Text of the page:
Pollard Banknote

Pollard Banknote

After 17-year battle, Pollard Banknote victorious in patent fight over scratch-and-win tickets

Pollard Banknote has prevailed in a 17-year Canadian patent battle over a technology used to make fraud-proof scratch-and-win instant lottery tickets


August 9, 2016
Drew Hasselback
Posted with permission from Financial Post

After 17 years, this was hardly an instant win.

Pollard Banknote Ltd., a Winnipeg-based company that prints the tickets used by several lottery companies throughout North America, has prevailed in a Canadian patent battle over a technology used to make fraud-proof scratch-and-win instant lottery tickets.

In a case filed by Pollard Banknote, Justice George Locke of the Federal Court of Canada has declared that the patent held by a rival lottery ticket manufacturer, Scientific Games Products (Canada) ULC, is invalid and of no effect.

Pollard Banknote has been challenging SG's patent for almost two decades, first filing a series of "protests" to the original patent application, which was filed back in 1996, and continuing with a court case to invalidate the patent, which was ultimately issued on Sept. 17, 2013. SG counter-sued, claiming Pollard Banknote's lottery ticket products infringed the 2013 patent.

It all came to a head in Toronto last May with an 11-day hearing. Justice Locke released his a 92-page decision on July 28.

Justice Locke ultimately found that SG's Canadian scratch-and-win patent, No. 2,752,551, should never have been issued because the application covers technologies and methods that were already known and available to lottery printers at the time of the application. He also dismissed SG's counterclaim for infringement, finding that if SG's patent for ticket design had been valid, tickets printed by Pollard Banknote did not infringe the ‘551 patent./_uploads/images/untitled.png

"I grant Pollard's request for a declaration impeaching the ‘551 Patent. In the event that I am wrong, and the claims of the 551 Patent are valid, I conclude that said claims are not infringed by Pollard," the judge wrote.

Rob Rose, chief financial officer with Pollard Banknote, said the ruling confirms that Canada's government owned lottery companies won't have to pay any fees demanded by SG. "The industry and ourselves had operated on the correct belief that (the patent) wasn't valid," Rose said in an interview. "What it does is add some clarity to Canadian lottery customers, who were being approached by Scientific Games and told they owed money because they used its IP. We said that's not true, and now that this has been set aside, it's no longer an issue."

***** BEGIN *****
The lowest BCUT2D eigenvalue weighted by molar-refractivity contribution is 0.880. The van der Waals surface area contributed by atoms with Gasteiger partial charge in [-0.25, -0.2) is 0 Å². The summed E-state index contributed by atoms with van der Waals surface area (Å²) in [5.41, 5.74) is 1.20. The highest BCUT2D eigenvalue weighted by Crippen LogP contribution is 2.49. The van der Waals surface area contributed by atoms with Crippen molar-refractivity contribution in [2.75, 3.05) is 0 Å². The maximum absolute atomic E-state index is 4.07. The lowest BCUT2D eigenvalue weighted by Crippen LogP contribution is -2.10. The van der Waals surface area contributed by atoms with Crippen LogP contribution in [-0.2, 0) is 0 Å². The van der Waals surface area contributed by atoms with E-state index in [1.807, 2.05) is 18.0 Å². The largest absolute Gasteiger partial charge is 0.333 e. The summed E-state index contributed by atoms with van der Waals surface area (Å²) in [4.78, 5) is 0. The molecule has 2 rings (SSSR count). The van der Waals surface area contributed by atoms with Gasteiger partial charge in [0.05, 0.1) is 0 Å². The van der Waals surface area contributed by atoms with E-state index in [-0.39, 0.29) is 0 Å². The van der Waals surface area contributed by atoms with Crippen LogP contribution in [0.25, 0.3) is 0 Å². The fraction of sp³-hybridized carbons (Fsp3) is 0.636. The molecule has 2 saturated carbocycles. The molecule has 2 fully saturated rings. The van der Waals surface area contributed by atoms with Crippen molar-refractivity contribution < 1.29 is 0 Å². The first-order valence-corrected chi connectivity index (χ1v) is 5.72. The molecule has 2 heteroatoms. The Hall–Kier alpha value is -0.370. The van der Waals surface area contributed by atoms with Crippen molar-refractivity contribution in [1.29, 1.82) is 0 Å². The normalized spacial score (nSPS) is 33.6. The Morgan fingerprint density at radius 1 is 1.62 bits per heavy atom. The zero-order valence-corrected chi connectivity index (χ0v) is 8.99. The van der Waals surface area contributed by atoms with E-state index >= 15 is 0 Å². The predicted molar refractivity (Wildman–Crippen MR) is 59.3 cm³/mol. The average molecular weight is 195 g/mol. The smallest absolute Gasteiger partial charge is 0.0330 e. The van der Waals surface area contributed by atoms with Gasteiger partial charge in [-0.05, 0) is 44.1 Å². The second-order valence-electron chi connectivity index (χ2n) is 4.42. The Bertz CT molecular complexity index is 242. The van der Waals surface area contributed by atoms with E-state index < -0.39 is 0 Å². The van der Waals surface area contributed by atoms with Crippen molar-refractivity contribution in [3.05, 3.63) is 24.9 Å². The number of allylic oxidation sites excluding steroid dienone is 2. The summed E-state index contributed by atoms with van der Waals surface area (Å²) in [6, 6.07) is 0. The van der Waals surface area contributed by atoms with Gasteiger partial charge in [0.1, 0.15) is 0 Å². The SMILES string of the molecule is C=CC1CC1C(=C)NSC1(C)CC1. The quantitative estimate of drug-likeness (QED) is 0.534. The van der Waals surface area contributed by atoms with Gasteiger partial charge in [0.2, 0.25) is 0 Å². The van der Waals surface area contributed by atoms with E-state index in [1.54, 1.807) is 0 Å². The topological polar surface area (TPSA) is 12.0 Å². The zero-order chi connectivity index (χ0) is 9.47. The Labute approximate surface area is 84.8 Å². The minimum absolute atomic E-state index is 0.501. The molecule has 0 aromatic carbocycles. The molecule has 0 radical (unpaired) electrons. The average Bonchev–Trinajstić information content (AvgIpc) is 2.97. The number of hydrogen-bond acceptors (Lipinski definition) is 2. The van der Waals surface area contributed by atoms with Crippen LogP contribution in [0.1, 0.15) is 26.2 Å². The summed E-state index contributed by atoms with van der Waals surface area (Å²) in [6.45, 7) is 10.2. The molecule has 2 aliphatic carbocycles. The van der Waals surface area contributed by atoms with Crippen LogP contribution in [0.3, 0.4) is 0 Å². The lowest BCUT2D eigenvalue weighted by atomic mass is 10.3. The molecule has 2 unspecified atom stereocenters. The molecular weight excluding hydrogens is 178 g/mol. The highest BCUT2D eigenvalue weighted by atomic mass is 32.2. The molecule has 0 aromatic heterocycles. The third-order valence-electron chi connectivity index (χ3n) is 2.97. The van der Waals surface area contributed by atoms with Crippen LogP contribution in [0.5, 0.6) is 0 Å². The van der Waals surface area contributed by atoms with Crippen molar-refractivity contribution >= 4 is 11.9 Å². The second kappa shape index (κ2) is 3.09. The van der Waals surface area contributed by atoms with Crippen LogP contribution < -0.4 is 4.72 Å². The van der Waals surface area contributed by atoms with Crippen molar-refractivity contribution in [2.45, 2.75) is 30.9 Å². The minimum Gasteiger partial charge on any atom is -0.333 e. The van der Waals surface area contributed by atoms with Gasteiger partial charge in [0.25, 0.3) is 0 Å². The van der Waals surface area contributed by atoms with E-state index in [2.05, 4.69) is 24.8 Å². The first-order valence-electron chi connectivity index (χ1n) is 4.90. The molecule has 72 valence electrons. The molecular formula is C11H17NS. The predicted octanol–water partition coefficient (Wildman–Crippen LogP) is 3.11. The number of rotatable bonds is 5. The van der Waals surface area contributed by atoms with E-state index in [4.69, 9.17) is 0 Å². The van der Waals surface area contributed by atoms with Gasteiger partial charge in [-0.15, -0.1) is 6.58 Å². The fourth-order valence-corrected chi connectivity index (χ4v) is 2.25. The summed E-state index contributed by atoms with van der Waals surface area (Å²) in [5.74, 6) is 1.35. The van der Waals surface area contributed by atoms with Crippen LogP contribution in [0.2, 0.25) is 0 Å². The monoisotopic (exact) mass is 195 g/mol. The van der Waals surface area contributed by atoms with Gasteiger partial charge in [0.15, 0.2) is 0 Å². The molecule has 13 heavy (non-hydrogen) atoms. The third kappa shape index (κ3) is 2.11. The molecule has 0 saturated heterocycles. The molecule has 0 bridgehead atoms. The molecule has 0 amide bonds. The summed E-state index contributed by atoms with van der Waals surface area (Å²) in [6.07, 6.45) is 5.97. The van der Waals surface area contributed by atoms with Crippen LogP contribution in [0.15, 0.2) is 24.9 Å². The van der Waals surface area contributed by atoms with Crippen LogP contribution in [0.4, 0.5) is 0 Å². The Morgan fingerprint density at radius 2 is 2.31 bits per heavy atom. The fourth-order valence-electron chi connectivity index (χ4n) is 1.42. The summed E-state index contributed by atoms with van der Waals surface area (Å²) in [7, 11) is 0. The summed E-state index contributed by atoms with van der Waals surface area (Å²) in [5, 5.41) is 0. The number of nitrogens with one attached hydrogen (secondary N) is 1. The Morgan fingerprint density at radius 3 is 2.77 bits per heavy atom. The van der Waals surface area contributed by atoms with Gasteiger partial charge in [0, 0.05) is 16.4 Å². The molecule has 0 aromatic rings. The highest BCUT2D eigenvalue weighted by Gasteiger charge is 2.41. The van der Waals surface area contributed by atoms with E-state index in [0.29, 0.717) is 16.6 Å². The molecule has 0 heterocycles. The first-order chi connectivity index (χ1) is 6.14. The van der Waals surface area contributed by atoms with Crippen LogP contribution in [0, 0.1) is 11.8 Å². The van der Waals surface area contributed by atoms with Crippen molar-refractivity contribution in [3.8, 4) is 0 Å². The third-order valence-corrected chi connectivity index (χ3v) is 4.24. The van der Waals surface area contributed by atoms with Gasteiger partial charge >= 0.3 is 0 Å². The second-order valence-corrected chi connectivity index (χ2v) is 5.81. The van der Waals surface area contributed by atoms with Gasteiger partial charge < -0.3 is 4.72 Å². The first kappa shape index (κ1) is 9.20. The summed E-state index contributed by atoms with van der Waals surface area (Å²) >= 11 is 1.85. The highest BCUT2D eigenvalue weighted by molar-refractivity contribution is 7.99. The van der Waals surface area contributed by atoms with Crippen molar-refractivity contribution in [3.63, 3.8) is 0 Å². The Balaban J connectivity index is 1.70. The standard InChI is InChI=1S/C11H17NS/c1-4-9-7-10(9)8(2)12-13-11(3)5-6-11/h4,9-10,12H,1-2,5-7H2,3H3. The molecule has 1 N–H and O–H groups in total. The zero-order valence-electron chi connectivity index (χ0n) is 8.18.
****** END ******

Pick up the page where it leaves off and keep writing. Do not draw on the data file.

"While we respect the trial court, we are reviewing its ruling for possible appeal," said Scientific Games spokesperson Mollie Cole in an email.

The ‘551 patent, called Printed Document Including Bar Code Authentication System, describes a way to use special bar codes as a way to authenticate winning instant lottery tickets. SG and a predecessor company, BABN Technologies Corp., designed the bar code authentication system as a means to prevent consumer fraud.

Canadian Patent and Intellectual Property Office

The judge described the 203-word text of the patent as “mercifully short.” He had a different view of the 17-year long patent challenge, describing it as “extraordinarily long and complicated.”

Justice Locke found that the innovations SG claimed to have invented in the ‘551 patent were actually concepts that were already known to lottery ticket makers prior to the patent application. Legally, this issue is called “obviousness” and lawyers and courts boil it down to a simple analysis. First, can someone skilled in the business at issue read the patent and say, “I could have done that”? If the answer is yes, another question follows: “Why didn’t you?”

In the scratch-and-win ticket case, Pollard Banknote was able to establish that the ‘551 patent was based on concepts that were already known to lottery ticket makers. Methods for using bar code technologies to limit fraud had been written up in lottery trade publications prior to the application. And the judge found the Canadian patent office had in 1995 already received a patent application for a bingo-style instant lottery ticket.

The judge therefore concluded that, without too much trial and error, anyone knowledgeable about the lottery ticket printing business could have independently replicated the process described in the ‘551 patent. What’s more, Pollard had an answer to that crucial “why didn’t you?” question. It produced lab notes that verified it was already working on the bar code technology that SG would later patent.

The judge noted that Pollard had been filing “protests” against the ‘551 patent application for years. Indeed, examiners from Canada’s patent office had at least six times rejected SG’s proposed patent wording. SG amended the application wording several times, and the judge was surprised that during the case, SG changed its position on the meaning of the words that were ultimately included in the patent description, according to paragraph 235 of the judgment. “In order to obtain allowance of the application for the ‘551 Patent, SG explicitly represented that this wording refers to a single scratch-off coating. It is remarkable that the position SG now takes concerning this wording is quite different.”

Financial Post